Why the Referee Selection Could Have a Major Impact on Mayweather-Guerrero

Ralph Longo@https://twitter.com/RalphLongoAnalyst IIIFebruary 22, 2013

LAS VEGAS, NV - MAY 05:  Floyd Mayweather Jr. looks over at Miguel Cotto during their WBA super welterweight title fight at the MGM Grand Garden Arena on May 5, 2012 in Las Vegas, Nevada.  (Photo by Al Bello/Getty Images)
Al Bello/Getty Images

After a long, drawn out negotiation, Floyd Mayweather finally has an opponent for May 4. He'll be facing WBC interim welterweight champ Robert Guerrero, who is coming off two impressive victories against Selcuk Aydin and Andre Berto. 

It's a really good matchup. Guerrero showed against Aydin and Berto that he's a legitimate welterweight, which some doubted considering he was fighting at 135 pounds less than two years ago. Guerrero hasn't lost since 2005, and that was by a single point on the scorecards. 

Simply put, he's an excellent fighter and is in his absolute prime at age 29. He's shown a mauling, brawling style that was very effective against  Berto, and could prove to be very effective against Floyd Mayweather as well.

He deserves the shot at Mayweather and the payday that will come along with it. 

So, given the title of this article, why will the referee make a big difference in this fight? 

It's a simple answer. If a referee is selected who doesn't let Guerrero get away with his borderline illegal tactics, he'll stand little chance. Against Berto, Guerrero was holding him with one hand behind the shoulder and neck and pelting him with the other, along with a host of other "dirty" tactics.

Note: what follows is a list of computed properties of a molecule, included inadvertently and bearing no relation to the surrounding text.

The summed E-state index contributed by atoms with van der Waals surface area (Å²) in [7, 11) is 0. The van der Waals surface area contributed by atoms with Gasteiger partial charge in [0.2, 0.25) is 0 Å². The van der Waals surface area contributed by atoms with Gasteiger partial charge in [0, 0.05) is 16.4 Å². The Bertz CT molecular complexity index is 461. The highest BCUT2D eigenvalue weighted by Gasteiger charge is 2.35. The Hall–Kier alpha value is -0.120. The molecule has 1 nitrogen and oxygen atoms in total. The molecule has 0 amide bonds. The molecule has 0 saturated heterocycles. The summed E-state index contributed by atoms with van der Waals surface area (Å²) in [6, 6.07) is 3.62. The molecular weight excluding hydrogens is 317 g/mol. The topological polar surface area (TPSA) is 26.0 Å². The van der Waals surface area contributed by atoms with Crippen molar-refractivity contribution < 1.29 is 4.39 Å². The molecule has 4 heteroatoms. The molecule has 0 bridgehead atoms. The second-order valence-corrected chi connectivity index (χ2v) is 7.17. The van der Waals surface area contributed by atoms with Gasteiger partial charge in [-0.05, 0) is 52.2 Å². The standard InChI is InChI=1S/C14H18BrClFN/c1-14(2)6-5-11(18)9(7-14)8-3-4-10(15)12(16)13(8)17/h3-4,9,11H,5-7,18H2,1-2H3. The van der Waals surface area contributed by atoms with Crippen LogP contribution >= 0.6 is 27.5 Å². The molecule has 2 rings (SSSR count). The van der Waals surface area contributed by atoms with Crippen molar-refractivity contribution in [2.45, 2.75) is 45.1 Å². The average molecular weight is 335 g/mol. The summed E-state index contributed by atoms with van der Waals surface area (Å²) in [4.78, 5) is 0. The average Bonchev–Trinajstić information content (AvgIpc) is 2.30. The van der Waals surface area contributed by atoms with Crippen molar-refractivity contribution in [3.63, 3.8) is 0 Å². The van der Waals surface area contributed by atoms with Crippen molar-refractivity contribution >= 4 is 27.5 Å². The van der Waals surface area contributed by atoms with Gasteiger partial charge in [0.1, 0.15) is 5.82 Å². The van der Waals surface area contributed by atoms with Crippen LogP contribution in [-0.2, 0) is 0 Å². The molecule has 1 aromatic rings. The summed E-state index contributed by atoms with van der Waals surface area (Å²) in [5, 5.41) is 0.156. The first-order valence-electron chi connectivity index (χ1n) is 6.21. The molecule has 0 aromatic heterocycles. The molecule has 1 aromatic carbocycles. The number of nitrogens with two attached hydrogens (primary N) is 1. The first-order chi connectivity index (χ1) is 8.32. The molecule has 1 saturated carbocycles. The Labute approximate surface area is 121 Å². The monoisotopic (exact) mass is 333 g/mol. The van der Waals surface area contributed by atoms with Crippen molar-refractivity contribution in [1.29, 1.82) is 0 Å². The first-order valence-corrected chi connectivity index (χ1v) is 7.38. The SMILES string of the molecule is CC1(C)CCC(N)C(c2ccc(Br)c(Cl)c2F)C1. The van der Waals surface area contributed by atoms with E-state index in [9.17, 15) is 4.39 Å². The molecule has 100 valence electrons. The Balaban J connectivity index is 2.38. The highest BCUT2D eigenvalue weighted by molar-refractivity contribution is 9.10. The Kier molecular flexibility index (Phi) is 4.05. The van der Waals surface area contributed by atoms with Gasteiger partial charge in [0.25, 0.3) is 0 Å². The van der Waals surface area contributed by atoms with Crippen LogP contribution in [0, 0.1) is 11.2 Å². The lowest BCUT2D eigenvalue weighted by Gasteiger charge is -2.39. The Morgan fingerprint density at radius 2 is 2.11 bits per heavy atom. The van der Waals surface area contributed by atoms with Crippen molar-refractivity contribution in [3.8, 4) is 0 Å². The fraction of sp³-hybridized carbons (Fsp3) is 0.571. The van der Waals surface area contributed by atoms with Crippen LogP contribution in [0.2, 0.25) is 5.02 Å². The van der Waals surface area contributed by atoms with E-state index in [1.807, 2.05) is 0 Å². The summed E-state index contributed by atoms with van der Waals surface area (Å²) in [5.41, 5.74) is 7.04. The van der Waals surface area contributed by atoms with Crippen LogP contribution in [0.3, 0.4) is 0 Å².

That's a quasi-legal method that Lennox Lewis used to use. It's highly effective, especially against a slippery opponent like Mayweather. But if a referee like Kenny Bayless is selected, Guerrero won't be allowed to work like that. 

Bayless is an excellent referee, but he's very firm with the rules and there's no way he'll allow Guerrero to get away with stuff like that, it simply won't happen. 

As we saw when Mayweather fought Ricky Hatton in 2007, Floyd can be bothered by a mauling style. But referee Joe Cortez stopped allowing Hatton to maul and brawl, which led to his downfall. 

The ideal selection for this fight would be Steve Smoger. There's a fine line on the "holding and hitting" rules, which Smoger perfectly enforces. Being that he's unlikely to get the assignment, I'm hoping Tony Weeks gets the call. 

Weeks refereed Mayweather vs. Miguel Cotto and did a great job. He let them fight on the inside, and the result was a great fight. For Guerrero's sake, he needs Weeks to get chosen for May 4, and his team should push strongly to get him in there. 

And just a side note on illegal tactics and refereeing in boxing: I'm a Mayweather fan and I love what he does in the ring, but he never gets warned for all the illegal things he does in the ring. He pushes off with his foream constantly, and uses his elbows to push his opponents' arms out of the way, or to position them the way he wants. 

Adrien Broner does the same thing. It's kind of like how NBA referees don't seem to call travels or fouls as heavily against LeBron or Kobe. No one wants to see the superstars lose points in a big fight. 

Anyway, I digress. Here's hoping for a great fight on May 4.